Osteonecrosis is bone death caused by poor blood supply. It can affect any bone, but is most common in hip, shoulder and other large joints. Osteonecrosis of the jaw bone (also called mandible) is a known side effect of certain anti-cancer medications and radiation therapy. It can cause quite severe symptoms and be difficult to treat.
If you see necrotic or exposed bone in the jaw when you open the mouth, get immediate medical evaluation from your cancer team.
How bad is my osteonecrosis of jaw?
Mild: Mostly asymptomatic but you may have numbness or a feeling of heaviness in the jaw.
Moderate: The symptoms are loosening of teeth and poor healing of the gums especially after dental treatment. It may limit your instrumental activities of daily life (preparing meals, managing money, shopping, doing housework, and using a telephone).
Severe: It may limit your self care activities of daily life (eating, dressing, getting into or out of a bed or chair, taking a bath or shower, and using the toilet). Consult your dentist if you have mouth pain, swollen gums, poor healing or infection of the gums, and pus discharge.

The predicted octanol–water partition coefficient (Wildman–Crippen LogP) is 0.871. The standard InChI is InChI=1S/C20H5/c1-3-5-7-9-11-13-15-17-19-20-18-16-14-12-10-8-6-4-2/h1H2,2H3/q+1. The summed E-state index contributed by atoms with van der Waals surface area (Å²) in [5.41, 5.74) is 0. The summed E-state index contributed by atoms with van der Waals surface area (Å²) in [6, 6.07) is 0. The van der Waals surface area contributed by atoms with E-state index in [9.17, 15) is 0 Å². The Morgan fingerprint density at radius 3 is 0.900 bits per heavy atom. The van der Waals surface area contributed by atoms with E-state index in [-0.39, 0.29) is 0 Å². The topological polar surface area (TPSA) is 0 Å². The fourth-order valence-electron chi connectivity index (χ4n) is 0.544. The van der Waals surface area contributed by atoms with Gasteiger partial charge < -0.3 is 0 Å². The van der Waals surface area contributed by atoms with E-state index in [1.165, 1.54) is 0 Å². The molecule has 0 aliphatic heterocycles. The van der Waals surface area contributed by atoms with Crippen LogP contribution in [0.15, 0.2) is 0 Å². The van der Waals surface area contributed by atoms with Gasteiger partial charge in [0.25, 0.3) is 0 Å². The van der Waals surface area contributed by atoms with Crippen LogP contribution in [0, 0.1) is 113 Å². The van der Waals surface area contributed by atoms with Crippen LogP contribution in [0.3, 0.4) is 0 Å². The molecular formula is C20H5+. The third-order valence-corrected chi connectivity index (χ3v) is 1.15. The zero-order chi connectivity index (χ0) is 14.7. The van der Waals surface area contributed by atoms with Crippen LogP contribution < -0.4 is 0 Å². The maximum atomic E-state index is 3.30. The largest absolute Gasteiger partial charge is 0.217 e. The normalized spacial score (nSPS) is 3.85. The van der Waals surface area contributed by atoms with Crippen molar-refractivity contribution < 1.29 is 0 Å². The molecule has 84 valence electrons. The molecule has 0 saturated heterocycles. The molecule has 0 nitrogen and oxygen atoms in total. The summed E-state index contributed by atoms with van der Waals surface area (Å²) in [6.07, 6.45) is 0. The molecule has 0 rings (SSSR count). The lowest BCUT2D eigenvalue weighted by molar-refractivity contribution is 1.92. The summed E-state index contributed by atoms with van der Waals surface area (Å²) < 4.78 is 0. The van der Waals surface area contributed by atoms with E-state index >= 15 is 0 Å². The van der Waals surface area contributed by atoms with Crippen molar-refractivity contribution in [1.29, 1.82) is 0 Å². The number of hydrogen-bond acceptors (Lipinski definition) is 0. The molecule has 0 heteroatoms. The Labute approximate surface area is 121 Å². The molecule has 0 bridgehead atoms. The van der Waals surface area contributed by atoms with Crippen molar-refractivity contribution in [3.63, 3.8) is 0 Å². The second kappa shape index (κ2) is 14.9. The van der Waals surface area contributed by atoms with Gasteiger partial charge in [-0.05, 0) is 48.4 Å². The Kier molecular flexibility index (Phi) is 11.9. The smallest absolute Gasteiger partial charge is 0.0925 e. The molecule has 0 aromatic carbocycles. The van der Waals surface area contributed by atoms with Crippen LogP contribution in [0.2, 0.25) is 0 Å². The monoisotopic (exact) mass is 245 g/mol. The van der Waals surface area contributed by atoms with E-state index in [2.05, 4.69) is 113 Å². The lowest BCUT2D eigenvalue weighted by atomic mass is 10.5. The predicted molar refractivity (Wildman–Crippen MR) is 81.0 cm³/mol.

How to manage mild osteonecrosis of jaw?
- Use antibiotics, oral rinses, and removable mouth appliances (retainers) as suggested by your physician.
- Maintain oral hygiene. Brush and floss after every meal to reduce the risk of oral infection.
- Schedule a dental exam and cleaning before you begin cancer treatment.
- Ask your dentist check and adjust removable dentures as needed
When to see a doctor?
Visit your doctor immediately if you experience
- Jaw Pain
- Infection in the gums
- Numbness or a heavy feeling in the jaw
What are the causes?
- Radiation therapy
- Cytotoxic chemotherapy
- High-dose steroid therapy
- Medications that disrupt vascular supply or bone turnover in the jaws
- Jaw bone(Mandible) cancer
- Increasing age
- Rheumatoid arthritis
- Vitamin D deficiency
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